Churchill wasn't satisfied with a simple report. He wanted proof. To me, that's good management.

[Note: The citation is to F.H. Hinsley, British Intelligence in the Second World War: Its Influence on Strategy and Operations, London, 1979-1990, vol. 2, p. 59.]

second thoughts on the new offset strategy

Recently I praised the Pentagon's new offset strategy and repeated my support for a strong military R&D program. Today I see a War on the Rocks piece noting $53 billion in failed or cancelled programs that were part of the previous offset strategy, called the Revolution in Military Affairs [RMA].

To me the failures weren't in the concepts or the early research, but in the later phases of the design and procurement processes -- when unrealistic cost estimates soar and change orders complicate the program, slow it down, and add to costs.

I still agree with the view of the DARPA director when I worked on R&D matters for the Senate Armed Services Committee, who said, "For DARPA to succeed, we need the right to fail." He meant that DARPA would work on many cutting edge ideas that failure was inevitable and even helpful in showing what wouldn't work.

We still need to fix the acquisition process, but shouldn't worry so much about failed experiments.

Hagel's failings

Until now, the media explanation for the firing of Defense Secretary Chuck Hagel was that he clashed too often with with Susan Rice, the national security adviser; that he never spoke up in meetings, leaving the DOD position unclear or based on what General Dempsey said;  and that he allowed leaks of DOD views critical of the President.  Clearly, that was the White House perspective, conveyed to reporters.

Now we have a critique from somewhere inside the Pentagon. Tom Ricks has published a piece by an anonymous person claiming to be an "E Ring veteran," that is, someone who has worked in one of the senior civilian offices there. I trust that Ricks knows this person and believes him/her credible.

The critique is devastating:

First, Hagel was lazy. This may seem harsh, but the Secretary did not adequately prepare for meetings. Not even close. The 4-5 page briefing papers that Gates devoured, or the two-page memos that satisfied Panetta's intellectual cravings, were replaced by Hagel's preferred briefing material: an index card with 25 words on it. Policy papers were still drafted, but Hagel's inner circle repeatedly made it clear they would never be read. As one official said during a moment of frustration, "How can we prepare the secretary to speak on this complex issue with only a sentence fragment?" Hagel's aversion to words was most noticeable during meetings with foreign counterparts and heads of state where his lack of preparation all but guaranteed that he would have little to contribute aside from pleasantries and small talk. After such engagements, foreign staffers often inquired why Hagel was angry or aloof -- or even worse -- had offended their president or minister by wasting their time. The standard response, "The secretary is not feeling well," seldom proved adequate. Hagel didn't just waste everyone's time, he routinely missed opportunities to advance U.S. policy by learning how our partners viewed complex issues. He also failed to develop important personal relationships that might prove critical when serious problems emerged.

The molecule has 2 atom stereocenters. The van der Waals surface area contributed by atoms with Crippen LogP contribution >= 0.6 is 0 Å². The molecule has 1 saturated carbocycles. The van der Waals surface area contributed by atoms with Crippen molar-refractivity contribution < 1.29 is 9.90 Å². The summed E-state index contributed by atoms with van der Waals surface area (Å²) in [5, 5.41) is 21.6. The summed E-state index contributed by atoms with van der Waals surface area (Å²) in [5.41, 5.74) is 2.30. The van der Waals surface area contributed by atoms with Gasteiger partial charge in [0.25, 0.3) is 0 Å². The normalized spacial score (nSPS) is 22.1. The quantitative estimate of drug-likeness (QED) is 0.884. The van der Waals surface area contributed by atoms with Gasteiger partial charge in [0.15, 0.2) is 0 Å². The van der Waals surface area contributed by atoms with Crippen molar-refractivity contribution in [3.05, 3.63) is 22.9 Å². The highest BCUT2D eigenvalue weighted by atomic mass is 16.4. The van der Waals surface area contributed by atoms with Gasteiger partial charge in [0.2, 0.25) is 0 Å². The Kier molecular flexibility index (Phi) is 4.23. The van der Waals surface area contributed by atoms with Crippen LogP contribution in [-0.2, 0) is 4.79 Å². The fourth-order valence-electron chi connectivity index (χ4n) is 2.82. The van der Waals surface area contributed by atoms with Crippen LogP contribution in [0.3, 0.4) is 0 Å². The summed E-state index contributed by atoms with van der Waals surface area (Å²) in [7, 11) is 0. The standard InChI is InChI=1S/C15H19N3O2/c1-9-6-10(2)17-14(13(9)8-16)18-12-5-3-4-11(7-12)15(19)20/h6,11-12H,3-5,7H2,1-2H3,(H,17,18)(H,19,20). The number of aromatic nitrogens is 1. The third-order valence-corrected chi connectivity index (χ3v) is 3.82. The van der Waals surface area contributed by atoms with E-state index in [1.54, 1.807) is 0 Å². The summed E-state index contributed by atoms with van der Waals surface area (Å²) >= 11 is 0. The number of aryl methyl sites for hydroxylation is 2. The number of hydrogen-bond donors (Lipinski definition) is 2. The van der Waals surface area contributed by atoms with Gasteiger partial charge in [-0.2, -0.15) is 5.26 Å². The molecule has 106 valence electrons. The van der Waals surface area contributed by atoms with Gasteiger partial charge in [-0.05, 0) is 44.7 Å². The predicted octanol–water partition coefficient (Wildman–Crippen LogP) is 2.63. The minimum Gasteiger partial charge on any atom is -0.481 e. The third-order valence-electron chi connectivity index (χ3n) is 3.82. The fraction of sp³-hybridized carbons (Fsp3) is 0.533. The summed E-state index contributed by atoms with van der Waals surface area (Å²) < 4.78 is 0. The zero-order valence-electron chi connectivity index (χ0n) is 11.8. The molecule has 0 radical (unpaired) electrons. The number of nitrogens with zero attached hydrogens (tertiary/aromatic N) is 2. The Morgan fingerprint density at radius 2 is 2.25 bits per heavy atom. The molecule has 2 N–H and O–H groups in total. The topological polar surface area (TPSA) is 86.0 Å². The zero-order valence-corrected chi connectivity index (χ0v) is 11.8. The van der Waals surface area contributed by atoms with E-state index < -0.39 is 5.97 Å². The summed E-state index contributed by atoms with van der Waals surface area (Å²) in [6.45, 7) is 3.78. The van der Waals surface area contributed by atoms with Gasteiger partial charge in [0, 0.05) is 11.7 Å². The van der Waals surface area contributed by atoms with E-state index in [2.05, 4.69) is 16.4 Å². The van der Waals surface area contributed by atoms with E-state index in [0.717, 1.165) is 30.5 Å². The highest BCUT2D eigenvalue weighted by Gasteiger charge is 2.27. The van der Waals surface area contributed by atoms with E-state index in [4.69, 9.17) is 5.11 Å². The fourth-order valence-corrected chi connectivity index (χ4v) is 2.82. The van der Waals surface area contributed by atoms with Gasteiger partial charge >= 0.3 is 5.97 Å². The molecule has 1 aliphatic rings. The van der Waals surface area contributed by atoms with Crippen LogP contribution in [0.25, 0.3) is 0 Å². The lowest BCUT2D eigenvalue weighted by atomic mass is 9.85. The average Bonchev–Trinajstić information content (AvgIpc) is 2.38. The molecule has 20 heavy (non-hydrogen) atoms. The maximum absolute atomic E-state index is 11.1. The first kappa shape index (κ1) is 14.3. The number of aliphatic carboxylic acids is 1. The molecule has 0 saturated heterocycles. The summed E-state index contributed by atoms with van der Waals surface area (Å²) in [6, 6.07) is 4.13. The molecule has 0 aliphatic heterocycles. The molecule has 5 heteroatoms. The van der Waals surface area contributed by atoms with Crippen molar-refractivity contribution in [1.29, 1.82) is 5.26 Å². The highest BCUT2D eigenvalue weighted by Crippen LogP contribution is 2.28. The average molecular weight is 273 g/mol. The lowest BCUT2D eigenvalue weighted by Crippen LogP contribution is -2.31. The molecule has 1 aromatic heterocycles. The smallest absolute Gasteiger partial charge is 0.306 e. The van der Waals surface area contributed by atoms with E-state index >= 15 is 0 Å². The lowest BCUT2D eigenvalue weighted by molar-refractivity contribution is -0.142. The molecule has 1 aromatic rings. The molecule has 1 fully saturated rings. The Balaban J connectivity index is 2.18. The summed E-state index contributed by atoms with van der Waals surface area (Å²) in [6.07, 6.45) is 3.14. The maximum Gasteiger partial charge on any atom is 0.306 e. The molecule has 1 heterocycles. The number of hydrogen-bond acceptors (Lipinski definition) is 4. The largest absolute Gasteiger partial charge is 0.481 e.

Second, Hagel filled his inner staff with real-life bobbleheads and poor managers. Loyalty is a cherished commodity in Washington, but Hagel's E-Ring office suffered the same groupthink that reportedly occurs in the Oval Office.  Subject-matter experts were routinely denied entry into briefings. Deputy assistant secretaries -- the Pentagon's true regional and functional experts -- often became meeting note-takers while a small army of "assistants to the secretary" took their seats at the table. Hagel's former and current chiefs of staff (Mark Lippert and Rexon Ryu, respectively) were unable to supervise basic office functions such as managing Hagel's official correspondence, calendar, or travel schedule. For example, a diplomatic incident occurred when Hagel's office took four months to respond to a European defense minister's invitation for Hagel to visit. Incidents like this were common during Hagel's tenure. Such dysfunction hurt international defense relationships and enabled close advisors such as Elissa Slotkin to promote their own agendas on the sidelines. Slotkin convinced Hagel to quietly launch his climate change initiative in October to better align the Pentagon's climate policy with the White House, while other issues -- Syria, Iraq, and Ukraine -- simmered in the background.

Third, Hagel never met a 4-star general whom he could refuse. As one military officer said, "The United States cannot have civilian control of the military if civilians are not willing to take control." The current crisis in civilian-military relations was not caused by General Dempsey's outspoken nature during White House meetings. It was created by senior civilian officials -- starting with Hagel -- who steadfastly refused to provide clear guidance to the military services and combatant commands. When the generals went outside their lane -- and they often did -- no one was willing to call them on it.